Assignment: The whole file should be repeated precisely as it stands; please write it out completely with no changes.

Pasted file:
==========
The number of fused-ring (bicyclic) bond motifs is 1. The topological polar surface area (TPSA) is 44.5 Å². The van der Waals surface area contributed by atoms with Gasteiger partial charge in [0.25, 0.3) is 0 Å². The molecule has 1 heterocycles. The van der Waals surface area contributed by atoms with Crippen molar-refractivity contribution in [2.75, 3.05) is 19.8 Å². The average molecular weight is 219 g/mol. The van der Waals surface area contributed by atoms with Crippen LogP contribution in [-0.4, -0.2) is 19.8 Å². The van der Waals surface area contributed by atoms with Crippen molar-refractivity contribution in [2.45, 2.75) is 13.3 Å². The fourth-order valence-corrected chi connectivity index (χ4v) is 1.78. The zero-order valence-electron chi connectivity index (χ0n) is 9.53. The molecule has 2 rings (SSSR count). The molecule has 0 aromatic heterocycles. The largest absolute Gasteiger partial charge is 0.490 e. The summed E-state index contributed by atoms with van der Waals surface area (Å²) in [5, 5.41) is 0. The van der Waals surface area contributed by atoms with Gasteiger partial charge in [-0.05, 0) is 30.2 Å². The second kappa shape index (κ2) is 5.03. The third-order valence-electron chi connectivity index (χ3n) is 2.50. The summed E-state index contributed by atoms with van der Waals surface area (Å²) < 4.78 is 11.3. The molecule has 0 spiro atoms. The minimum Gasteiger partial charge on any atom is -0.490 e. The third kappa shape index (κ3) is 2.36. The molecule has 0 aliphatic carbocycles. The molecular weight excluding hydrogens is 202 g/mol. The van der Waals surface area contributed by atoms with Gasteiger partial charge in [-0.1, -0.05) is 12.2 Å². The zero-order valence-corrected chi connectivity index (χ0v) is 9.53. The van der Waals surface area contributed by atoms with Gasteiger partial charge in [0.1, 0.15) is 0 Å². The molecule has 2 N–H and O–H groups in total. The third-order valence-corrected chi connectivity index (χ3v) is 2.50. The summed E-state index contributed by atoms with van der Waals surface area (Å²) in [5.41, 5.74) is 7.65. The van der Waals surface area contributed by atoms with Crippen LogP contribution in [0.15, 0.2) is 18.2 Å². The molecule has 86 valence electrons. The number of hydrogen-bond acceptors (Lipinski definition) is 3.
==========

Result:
The number of fused-ring (bicyclic) bond motifs is 1. The topological polar surface area (TPSA) is 44.5 Å². The van der Waals surface area contributed by atoms with Gasteiger partial charge in [0.25, 0.3) is 0 Å². The molecule has 1 heterocycles. The van der Waals surface area contributed by atoms with Crippen molar-refractivity contribution in [2.75, 3.05) is 19.8 Å². The average molecular weight is 219 g/mol. The van der Waals surface area contributed by atoms with Crippen LogP contribution in [-0.4, -0.2) is 19.8 Å². The van der Waals surface area contributed by atoms with Crippen molar-refractivity contribution in [2.45, 2.75) is 13.3 Å². The fourth-order valence-corrected chi connectivity index (χ4v) is 1.78. The zero-order valence-electron chi connectivity index (χ0n) is 9.53. The molecule has 2 rings (SSSR count). The molecule has 0 aromatic heterocycles. The largest absolute Gasteiger partial charge is 0.490 e. The summed E-state index contributed by atoms with van der Waals surface area (Å²) in [5, 5.41) is 0. The van der Waals surface area contributed by atoms with Gasteiger partial charge in [-0.05, 0) is 30.2 Å². The second kappa shape index (κ2) is 5.03. The third-order valence-electron chi connectivity index (χ3n) is 2.50. The summed E-state index contributed by atoms with van der Waals surface area (Å²) < 4.78 is 11.3. The molecule has 0 spiro atoms. The minimum Gasteiger partial charge on any atom is -0.490 e. The third kappa shape index (κ3) is 2.36. The molecule has 0 aliphatic carbocycles. The molecular weight excluding hydrogens is 202 g/mol. The van der Waals surface area contributed by atoms with Gasteiger partial charge in [-0.1, -0.05) is 12.2 Å². The zero-order valence-corrected chi connectivity index (χ0v) is 9.53. The van der Waals surface area contributed by atoms with Gasteiger partial charge in [0.1, 0.15) is 0 Å². The molecule has 2 N–H and O–H groups in total. The third-order valence-corrected chi connectivity index (χ3v) is 2.50. The summed E-state index contributed by atoms with van der Waals surface area (Å²) in [5.41, 5.74) is 7.65. The van der Waals surface area contributed by atoms with Crippen LogP contribution in [0.15, 0.2) is 18.2 Å². The molecule has 86 valence electrons. The number of hydrogen-bond acceptors (Lipinski definition) is 3.